Justice Scalia surmised that “[w]ords no longer have meaning if an Exchange that is not established by a State is ‘established by the State. . . .Under all the usual rules of interpretation, in short, the Government should lose this case. But normal rules of interpretation seem always to yield to the overriding principle of the present Court: The Affordable Care Act must be saved.”

While agreeing with the majority that the context of the law as a whole is important for understanding the terms of the law, the dissent notes that context is “not an excuse for rewriting them.” Furthermore, according to Justice Scalia, that “context” actually undermines the majority’s interpretation of the phrase established by the State at every turn because, for instance, other parts of the Act sharply distinguish between the states and the federal government. For instance, the states’ authority to create an Exchange comes from a totally different section of the Act than the federal government’s authority to create an Exchange.

Justice Scalia comments that “[i]t is common sense that any speaker who says ‘Exchange’ some of the time, but ‘Exchange established by the State’ the rest of the time, probably means something by the contrast.” The majority disagreed, but as Justice Scalia highlights, the majority’s nullification of the words by the State makes other parts of the Act nonsensical. For instance, the Act requires states to use secure electronic means to determine an individual’s eligibility for tax credits, but how could a state control the electronic interface that the federal government uses (if the state did not create an exchange, but relied on the Federal Exchange instead)? Similarly, the Act allows the state to oversee contracting decisions for Exchanges established by a state, yet if the state uses the Federal Exchange, surely Congress did not intend for the states to have control over federal contracting choices.

Justice Scalia was unimpressed by the majority’s death spiral rationale as well. He notes that even “[i]f true, these projections would show only that the statutory scheme contains a flaw; they would not show that the statute means the opposite of what it says.” It is not the Court’s prerogative to “rescue Congress from its drafting errors.”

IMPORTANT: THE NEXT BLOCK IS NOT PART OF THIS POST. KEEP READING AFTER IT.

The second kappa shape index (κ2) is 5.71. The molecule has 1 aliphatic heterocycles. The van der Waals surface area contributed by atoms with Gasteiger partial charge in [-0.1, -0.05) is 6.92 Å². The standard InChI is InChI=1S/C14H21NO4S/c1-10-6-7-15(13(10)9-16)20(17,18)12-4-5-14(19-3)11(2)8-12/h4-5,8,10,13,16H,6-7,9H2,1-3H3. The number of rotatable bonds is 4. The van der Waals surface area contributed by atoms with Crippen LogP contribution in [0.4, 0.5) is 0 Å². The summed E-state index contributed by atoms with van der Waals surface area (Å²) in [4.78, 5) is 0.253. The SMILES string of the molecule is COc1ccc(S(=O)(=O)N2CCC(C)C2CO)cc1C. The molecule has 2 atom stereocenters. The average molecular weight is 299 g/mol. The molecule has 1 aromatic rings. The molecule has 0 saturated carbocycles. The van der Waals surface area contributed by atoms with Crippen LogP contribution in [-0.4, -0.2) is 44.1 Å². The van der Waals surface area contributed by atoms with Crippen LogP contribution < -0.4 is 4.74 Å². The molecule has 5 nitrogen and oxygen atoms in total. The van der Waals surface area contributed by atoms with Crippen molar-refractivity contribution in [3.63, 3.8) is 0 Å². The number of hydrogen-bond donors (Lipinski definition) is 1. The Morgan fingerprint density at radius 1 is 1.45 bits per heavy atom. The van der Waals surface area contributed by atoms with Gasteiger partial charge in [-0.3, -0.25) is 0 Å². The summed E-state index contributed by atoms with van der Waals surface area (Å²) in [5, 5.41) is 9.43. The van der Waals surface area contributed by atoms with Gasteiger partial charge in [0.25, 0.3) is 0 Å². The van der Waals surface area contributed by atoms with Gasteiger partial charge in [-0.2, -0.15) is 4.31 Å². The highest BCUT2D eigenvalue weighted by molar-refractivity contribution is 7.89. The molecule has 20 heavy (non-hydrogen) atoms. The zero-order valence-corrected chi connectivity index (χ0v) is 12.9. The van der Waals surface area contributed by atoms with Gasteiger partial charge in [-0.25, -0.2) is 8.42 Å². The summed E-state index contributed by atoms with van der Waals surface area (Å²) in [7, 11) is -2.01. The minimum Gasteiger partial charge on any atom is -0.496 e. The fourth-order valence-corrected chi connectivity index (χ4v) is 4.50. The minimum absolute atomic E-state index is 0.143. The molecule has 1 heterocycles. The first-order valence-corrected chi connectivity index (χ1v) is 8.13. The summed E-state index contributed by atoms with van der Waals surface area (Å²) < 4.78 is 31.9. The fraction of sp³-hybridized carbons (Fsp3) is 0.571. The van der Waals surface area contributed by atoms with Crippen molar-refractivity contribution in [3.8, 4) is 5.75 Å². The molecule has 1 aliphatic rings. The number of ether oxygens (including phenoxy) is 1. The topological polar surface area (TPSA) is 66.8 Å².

Ultimately, as Justice Scalia concludes, this case, along with the prior Supreme Court decision upholding the constitutionality of ACA, “will publish forever the discouraging truth that the Supreme Court of the United States favors some laws over others, and is prepared to do whatever it takes to uphold and assist its favorites.” Justice Scalia observed wryly that perhaps ACA should be now called SCOTUScare.

Ober | Kaler’s Comments

Whether it is called ACA, Obamacare or SCOTUScare, the Court has turned down challenges to ACA founded in how ACA affects individuals because the argument supporting the individual cause failed against ACA’s greater purpose of providing health insurance to more Americans. Justice Scalia’s concluding remarks ring true, in that the majority has twice engaged in mental gymnastics to deny challenges to the individual mandate and to an individual’s ability to receive tax credits under Exchanges not established by the state.

Curiously, although not too surprising considering the scope of previous Spending Clause opinions, the Court supported the state challenge to the Medicaid expansion penalty. A plain comparison of these cases on a more basic level is that the Court seems more willing to preserve challenges tied to the state fisc and state sovereignty and less willing to be persuaded by technical, legal challenges brought for individual purposes.

It is uncertain that an actual death spiral would have occurred had the King petitioners prevailed – commercial markets are difficult to predict and the adverse selection death spiral has been espoused by naysayers for decades. More realistically, had King concluded differently, states with Federal Exchanges would have had tremendous economic and political pressure to establish State Exchanges to make the tax credit available. After all, the failure of the Medicaid expansion penalty was not fatal to the roll out of ACA. Either way, one could pick through countless statutes that distinguish between the states and the federal government and stir up questions about what was meant. This case adds to the confusion of statutory interpretation, but it saves ACA, Obamacare and SCOTUScare.

DISCLAIMER: Because of the generality of this update, the information provided herein may not be applicable in all situations and should not be acted upon without specific legal advice based on particular situations.